Why are there are so many Mackinac Island lilacs? And how did they get there?
There’s something so singular about the ambrosial, heady perfume that wafts from the multicolored lilac trees that bloom on Mackinac Island each June. The clusters of blossoms that coat the island in its signature floral fragrance (mixed, of course, with notes of freshly made fudge and the occasional road apple) mark the beginning of another sweet, serene summer season.
Before you frolic among the flora, get up to speed on Mackinac’s beloved shrub:
The first record of Mackinac’s lilacs dates back to the 1800s.
The earliest written documentation of lilacs on the island comes from a journal Henry David Thoreau kept during his visit to Mackinac in 1861. The evidence surfaced during a talk given by Corinne Smith, a member of the Thoreau Society from Massachusetts, who was on the island to discuss her research in 2016. When asked if Thoreau had written about Mackinac Island lilacs, Corinne said his journal did, in fact, include a single mention of them above a line about apple trees.
Lilacs aren’t native to Mackinac Island.
Lilacs are actually native to the Balkan Peninsula, and when European immigrants came to New England, they brought lilacs with them, planting the flowers near their farms for good luck. With the discovery of Thoreau’s journal entry, the theory holds that 19th-century immigrants, like a New Hampshire man by the name of Gurdon Hubbard, brought the first lilacs to Mackinac.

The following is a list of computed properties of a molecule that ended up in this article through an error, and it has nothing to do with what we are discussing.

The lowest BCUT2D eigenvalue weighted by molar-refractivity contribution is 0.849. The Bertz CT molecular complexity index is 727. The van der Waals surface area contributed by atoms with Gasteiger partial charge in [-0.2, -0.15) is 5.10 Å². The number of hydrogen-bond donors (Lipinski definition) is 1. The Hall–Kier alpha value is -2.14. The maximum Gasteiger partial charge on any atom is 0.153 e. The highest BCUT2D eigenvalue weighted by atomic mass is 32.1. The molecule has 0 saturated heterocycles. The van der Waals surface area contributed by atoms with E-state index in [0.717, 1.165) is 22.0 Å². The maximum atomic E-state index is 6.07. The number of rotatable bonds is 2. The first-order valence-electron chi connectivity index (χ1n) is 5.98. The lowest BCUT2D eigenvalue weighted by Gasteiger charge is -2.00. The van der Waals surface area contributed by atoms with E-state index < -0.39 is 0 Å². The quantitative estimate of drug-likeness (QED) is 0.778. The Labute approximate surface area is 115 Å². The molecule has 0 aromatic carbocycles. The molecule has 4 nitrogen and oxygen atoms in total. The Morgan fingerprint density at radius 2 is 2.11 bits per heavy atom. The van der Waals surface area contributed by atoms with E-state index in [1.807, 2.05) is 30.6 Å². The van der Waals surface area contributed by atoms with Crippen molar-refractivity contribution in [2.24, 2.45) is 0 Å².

Hubbard and his family moved to the island in 1870, says Jeff Young, a master gardener who serves as the horticulturist for the island’s Lilac Festival. (Hubbard had visited previously in 1818 at the age of 16, employed by a fur trading company.) The Hubbards began farming on the west side of the island and planted lilacs—even naming their summer cottage “The Lilacs.” Today, this area—known as Hubbard’s Annex—is home to lilac stems that are about 100 years old. These stems are the offspring of older stems that were also about 100 years old. So, Jeff deduces that lilacs have existed on Mackinac Island for about 200 years—he knows of no older or larger stems in the U.S. or Canada.
Mackinac’s lilacs are the largest in the country.
All 23 species of Syringa vulgaris (about 400 varieties) thrive on the island thanks to growing conditions that suit lilacs perfectly—shallow, well-drained soil with a high pH level from underlying limestone. Plenty of rainfall and a good hardening each winter have strengthened Mackinac’s specimens over time, and horticulturists have confirmed that they are the largest in the country. (Some stems are larger than 2 feet across at the base!)
The Lilac Festival was created to attract visitors after World War II.
With the building of more homes on Mackinac in the late 1800s, came the planting of more lilacs. Then, following the events of World War II, the annual Lilac Festival was created in 1949 to attract more visitors. Mackinac residents, businesses and the state park all played an important role in planting lilacs across the island.
Featured in the June issue of Traverse Magazine. Click here to subscribe.